The roots of the New Deal had been planted during early debates about compulsory State insurance and workers’ compensation.44 But it wasn’t until the devastating economic disaster of the 1930s that most Americans became convinced of the necessity of a permanent national plan for coping with severe losses in income.45 Subsequently, Congress passed the Social Security Act of 1935, which provided two social insurance programs–a Federal system of old-age benefits for retired workers and a Federal-State system of unemployment insurance. The Social Security Act also established a series of Federal grants to the States for additional old-age assistance, aid to the blind, and aid to dependent children.46
In addition to providing compensation for lost income, the passage of the Social Security Act and the Wagner Act in 1935 signaled the beginning of the concept of compensation as more than just traditional straight-time pay for time worked. Unions began to deviate significantly beyond the traditional scope of collective bargaining–wages, hours, and working conditions–and began to negotiate compensation packages that would give workers more and better welfare plans than were provided by legally required plans.47 Consequently, supplements to wages and salaries, including legally required benefits and private health and welfare plans, although still accounting for less than that 4 percent of compensation costs in 1939, had more than doubled in value in the previous 10 years.48
Between 1932 and the end of the decade, the Bureau’s wage survey activity was primarily geared to the information needs of the new Federal agencies created by the New Deal; and the Bureau expanded, with a doubling of staff and budget between 1934 and 1941.49 In place of the periodic study of major industries, the Bureau studies of minimum wage and maximum hour provisions were needed for industries to meet the "codes of fair competition" required by the National Industrial Recovery Act (NIRA) of 1933. Major comprehensive studies, including information on working conditions—as well as wages—covered a diverse set of industries and occupations.50 Several studies were also undertaken in cooperation with the Works Progress Administration (WPA), as well as surveys done in connection with the Walsh-Healey Act that covered work performed by Federal government contractors.51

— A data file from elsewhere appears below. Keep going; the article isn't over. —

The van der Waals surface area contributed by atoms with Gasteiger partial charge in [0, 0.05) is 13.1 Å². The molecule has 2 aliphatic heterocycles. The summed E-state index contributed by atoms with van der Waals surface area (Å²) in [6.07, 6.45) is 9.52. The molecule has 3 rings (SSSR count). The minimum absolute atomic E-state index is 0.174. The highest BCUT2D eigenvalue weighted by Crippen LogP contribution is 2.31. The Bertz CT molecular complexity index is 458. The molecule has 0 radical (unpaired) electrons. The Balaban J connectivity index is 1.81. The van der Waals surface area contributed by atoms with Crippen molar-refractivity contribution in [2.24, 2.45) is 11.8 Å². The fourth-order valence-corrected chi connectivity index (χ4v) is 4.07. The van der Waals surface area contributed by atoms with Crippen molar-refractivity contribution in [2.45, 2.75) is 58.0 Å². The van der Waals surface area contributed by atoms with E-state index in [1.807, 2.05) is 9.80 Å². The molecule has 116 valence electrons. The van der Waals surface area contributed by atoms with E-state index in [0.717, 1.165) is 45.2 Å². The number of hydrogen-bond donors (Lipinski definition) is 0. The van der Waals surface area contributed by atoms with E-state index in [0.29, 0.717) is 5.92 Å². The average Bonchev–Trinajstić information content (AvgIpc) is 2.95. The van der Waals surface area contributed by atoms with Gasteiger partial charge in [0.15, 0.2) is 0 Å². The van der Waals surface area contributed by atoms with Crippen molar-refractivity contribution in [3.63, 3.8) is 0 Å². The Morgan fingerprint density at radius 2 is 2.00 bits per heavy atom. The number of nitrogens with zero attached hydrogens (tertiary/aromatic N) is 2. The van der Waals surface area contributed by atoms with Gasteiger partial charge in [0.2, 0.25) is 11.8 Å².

Because of the need for data for minimum wage determinations under the Fair Labor Stanards Act of 1938, which initially provided for a minimum wage by industry, the Bureau conducted about 45 industry wage surveys during 1938 and 1939.52 Most of these studies provided data on the distribution of workers in low-wage industries by straight-time hourly earnings, without occupational detail.53